In two days I'll drive down to New York for the BlogHer Conference, that annual extravaganza where a small town's worth of bloggers (most women) descend on a hotel for a few nights of non-stop schmoozing, partying, and talking shop.
Or panicking, looking around awkwardly, and hiding in corners.
To each her own, right?
Okay, so my title was a bit much. I'm not on a reality television show, I'm not here to "win it," and I'm not anti-social (at least not on purpose). I paid good money to spend 48 hours with these thousands of women, and I've been looking forward to it for months. I want to have an awesome time and meet lots of fun new people. But the closer I get, the louder my inner middle schooler gets. Will they like me? Who will I sit with at lunch? What if I'm dressed wrong? What if someone notices I've gained weight? (a sign that things have really derailed, but one of my mind's favorite completely irrelevant things to throw into any 'ol insecurity fest) How can I be here when I took over a year off blogging? How can I talk to these REAL bloggers? Who do I think I am?
There is no lack of information online about how to "do" blogging conferences, and especially this one, as an introvert or an anxious person. Take things at your own pace. Go back to your room to recharge. Let your business cards talk for you. Remember to just have fun.
And they're all good points. Many of these articles end with the author sharing how they overcame their overwhelm, discovered their tribe, and went home with the best friends of their life, whom they've reconnected with every year at the conference.
Here's the problem: I went to BlogHer. Back in 2012. I read all those articles in preparation, and I was ready for transformation and serious best-friend-making. There were some awesome parts of the trip. But I spent a lot of time standing around feeling awkward. I didn't know what to talk to people about. Or I did - blogging. But I still felt 12 years old and shy and like I didn't belong. I didn't come home with new friends, let alone a best friend. Sure, I left with some new twitter accounts to follow and some new folks I super-duper admired and mildly stalked, but no one that I maintained a real friendship with.
And I'm a friendly person. But I couldn't relax. I felt the whole time like I was on overdrive. Afterwards I couldn't figure out how to keep any of the smaller connections going. I commented on some people's blogs. They commented on mine. But eventually the connection wore thin. Those that kept a thread at all seemed more like bloggy acquaintances. I've admitted I'm not that great at online friendships anyway.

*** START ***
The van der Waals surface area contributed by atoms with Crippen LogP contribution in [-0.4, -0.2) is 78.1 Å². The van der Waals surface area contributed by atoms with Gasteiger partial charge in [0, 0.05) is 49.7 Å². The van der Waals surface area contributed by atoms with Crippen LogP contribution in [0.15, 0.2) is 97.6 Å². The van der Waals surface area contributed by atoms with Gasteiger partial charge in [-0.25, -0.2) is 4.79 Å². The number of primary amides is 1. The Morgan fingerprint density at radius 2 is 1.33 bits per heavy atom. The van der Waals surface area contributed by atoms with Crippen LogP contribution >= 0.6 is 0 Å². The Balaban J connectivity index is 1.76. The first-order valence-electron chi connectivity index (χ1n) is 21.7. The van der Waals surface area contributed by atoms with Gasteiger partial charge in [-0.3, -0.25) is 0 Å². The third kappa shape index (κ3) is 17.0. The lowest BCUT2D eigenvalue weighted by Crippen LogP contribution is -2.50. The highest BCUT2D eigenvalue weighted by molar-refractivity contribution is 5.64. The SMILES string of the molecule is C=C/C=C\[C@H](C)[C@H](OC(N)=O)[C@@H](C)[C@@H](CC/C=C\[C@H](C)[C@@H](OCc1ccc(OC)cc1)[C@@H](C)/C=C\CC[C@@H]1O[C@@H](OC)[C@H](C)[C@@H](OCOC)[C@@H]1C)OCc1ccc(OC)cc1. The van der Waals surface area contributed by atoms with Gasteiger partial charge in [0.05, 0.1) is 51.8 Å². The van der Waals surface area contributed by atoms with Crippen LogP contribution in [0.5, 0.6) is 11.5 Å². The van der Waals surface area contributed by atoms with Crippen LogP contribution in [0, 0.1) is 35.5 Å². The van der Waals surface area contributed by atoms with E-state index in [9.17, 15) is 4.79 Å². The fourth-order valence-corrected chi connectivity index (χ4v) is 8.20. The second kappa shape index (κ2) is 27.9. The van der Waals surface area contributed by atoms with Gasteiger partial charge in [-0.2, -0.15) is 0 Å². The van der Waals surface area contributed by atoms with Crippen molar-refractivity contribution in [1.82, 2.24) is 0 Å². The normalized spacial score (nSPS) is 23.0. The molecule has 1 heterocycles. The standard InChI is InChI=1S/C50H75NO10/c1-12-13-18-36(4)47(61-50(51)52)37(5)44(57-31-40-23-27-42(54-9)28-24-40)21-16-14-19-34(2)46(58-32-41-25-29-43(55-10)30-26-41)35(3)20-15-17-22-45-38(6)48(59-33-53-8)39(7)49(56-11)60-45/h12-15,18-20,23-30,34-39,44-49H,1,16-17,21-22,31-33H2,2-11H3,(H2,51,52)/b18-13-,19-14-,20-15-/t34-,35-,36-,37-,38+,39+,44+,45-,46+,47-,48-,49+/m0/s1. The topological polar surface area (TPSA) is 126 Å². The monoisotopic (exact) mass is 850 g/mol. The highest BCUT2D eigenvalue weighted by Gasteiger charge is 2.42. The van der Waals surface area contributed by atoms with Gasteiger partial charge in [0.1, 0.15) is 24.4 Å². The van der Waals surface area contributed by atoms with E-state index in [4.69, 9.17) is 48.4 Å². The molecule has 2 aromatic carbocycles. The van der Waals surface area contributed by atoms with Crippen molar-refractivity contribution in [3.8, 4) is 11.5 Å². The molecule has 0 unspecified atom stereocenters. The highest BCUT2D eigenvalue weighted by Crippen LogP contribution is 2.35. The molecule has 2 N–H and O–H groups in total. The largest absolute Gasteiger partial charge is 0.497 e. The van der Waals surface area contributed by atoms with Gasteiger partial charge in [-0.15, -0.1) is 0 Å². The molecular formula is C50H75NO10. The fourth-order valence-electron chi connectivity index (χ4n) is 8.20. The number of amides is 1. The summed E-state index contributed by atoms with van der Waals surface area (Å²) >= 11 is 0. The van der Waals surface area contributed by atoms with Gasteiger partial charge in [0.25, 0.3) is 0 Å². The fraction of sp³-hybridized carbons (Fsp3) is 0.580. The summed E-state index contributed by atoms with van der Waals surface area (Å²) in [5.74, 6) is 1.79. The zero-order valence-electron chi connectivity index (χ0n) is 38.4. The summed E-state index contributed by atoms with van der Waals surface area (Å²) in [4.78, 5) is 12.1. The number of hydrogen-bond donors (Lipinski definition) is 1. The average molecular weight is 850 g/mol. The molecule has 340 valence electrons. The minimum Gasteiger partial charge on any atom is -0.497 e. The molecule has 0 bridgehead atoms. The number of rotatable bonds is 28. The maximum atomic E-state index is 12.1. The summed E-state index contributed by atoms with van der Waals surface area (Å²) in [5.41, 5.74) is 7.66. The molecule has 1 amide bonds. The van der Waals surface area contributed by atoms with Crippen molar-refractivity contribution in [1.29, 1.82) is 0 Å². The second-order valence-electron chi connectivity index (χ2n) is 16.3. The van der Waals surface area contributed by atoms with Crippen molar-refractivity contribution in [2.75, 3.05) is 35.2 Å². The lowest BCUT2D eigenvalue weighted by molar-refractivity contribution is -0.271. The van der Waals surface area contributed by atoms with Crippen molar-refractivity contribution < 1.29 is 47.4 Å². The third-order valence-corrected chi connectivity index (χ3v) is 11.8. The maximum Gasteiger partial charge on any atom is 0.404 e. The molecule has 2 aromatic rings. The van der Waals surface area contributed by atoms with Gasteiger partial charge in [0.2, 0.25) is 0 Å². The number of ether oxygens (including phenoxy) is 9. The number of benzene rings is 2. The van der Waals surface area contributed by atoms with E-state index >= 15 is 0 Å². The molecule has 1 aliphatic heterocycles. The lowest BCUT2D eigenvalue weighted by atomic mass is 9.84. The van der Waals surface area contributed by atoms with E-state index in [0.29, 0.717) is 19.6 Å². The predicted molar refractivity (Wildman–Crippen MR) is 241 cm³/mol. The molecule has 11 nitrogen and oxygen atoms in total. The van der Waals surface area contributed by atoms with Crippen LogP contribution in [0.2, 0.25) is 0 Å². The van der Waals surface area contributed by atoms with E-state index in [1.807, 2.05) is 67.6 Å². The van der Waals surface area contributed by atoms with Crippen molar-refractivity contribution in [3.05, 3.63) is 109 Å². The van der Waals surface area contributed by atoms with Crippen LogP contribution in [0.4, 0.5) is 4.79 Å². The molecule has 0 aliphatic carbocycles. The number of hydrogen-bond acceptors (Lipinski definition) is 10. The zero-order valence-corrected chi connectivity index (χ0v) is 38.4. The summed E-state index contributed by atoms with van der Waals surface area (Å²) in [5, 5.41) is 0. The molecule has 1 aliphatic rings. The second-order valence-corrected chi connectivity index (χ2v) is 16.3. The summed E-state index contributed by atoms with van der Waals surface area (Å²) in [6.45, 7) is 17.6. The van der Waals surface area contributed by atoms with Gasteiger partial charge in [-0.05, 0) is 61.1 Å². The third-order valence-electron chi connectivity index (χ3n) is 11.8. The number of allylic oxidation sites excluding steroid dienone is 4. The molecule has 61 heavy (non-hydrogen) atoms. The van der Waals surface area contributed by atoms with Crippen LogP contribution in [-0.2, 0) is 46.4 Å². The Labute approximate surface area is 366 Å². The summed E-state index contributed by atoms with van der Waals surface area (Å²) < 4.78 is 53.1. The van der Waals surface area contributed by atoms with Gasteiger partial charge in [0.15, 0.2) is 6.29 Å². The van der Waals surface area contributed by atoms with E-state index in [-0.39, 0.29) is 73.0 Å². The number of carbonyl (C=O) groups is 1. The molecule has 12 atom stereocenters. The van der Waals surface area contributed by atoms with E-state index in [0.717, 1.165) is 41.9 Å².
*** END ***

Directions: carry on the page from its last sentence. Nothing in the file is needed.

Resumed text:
I felt overwhelmed and like a failure. What had I done wrong?
I noticed the BlogHer Conference emails and the twitter posts the next few years, but I pushed away any desire I felt to go by remembering that feeling of failure.
This year I wanted to go back. It's been three years, and I feel newly recommitted to blogging. There are things I want to learn about and improve. I want to hear from experts, and I want to talk to some brands, and yes, I want to say Hi to a few people I read on the web.
And what has occurred to me is this: maybe the BlogHer Conference is just that - a conference. It's not where I'll meet my best friend (I already have some awesome ones). It's not where I'll discover my true home (I have a great one). It's not where I'll finally feel like I can be myself (I'm learning to do that over and over everyday, everywhere).
My expectations were all out of whack.
It's so awesome that there are people who go to BlogHer and find their perfect place, who party until they can't stand up anymore, who meet their friendship soul mates. Maybe this year I'll surprise myself and become one of them. But I don't think so.
No, BlogHer is where I will learn more about being a good writer and crafting interesting headlines and engaging my readers. It's where I'll figure out what's really involved in "partnering" with a brand. It's where I will meet other bloggers and talk about creativity and finding time to show up and developing an online presence. It's where I'll become inspired my hearing the truly exceptional words of authors I admire. It's where I will focus on the skills to help me become better at this thing I love.
I have no doubt I'll meet some freaking awesome folks in between.
But as for making fabulous life-long friends and having the best weekend of my life?
I'm letting my 12-year old self off the hook on that one.
p.s. I did get to pretend to be a Rockette, which made my 12-year old self very happy.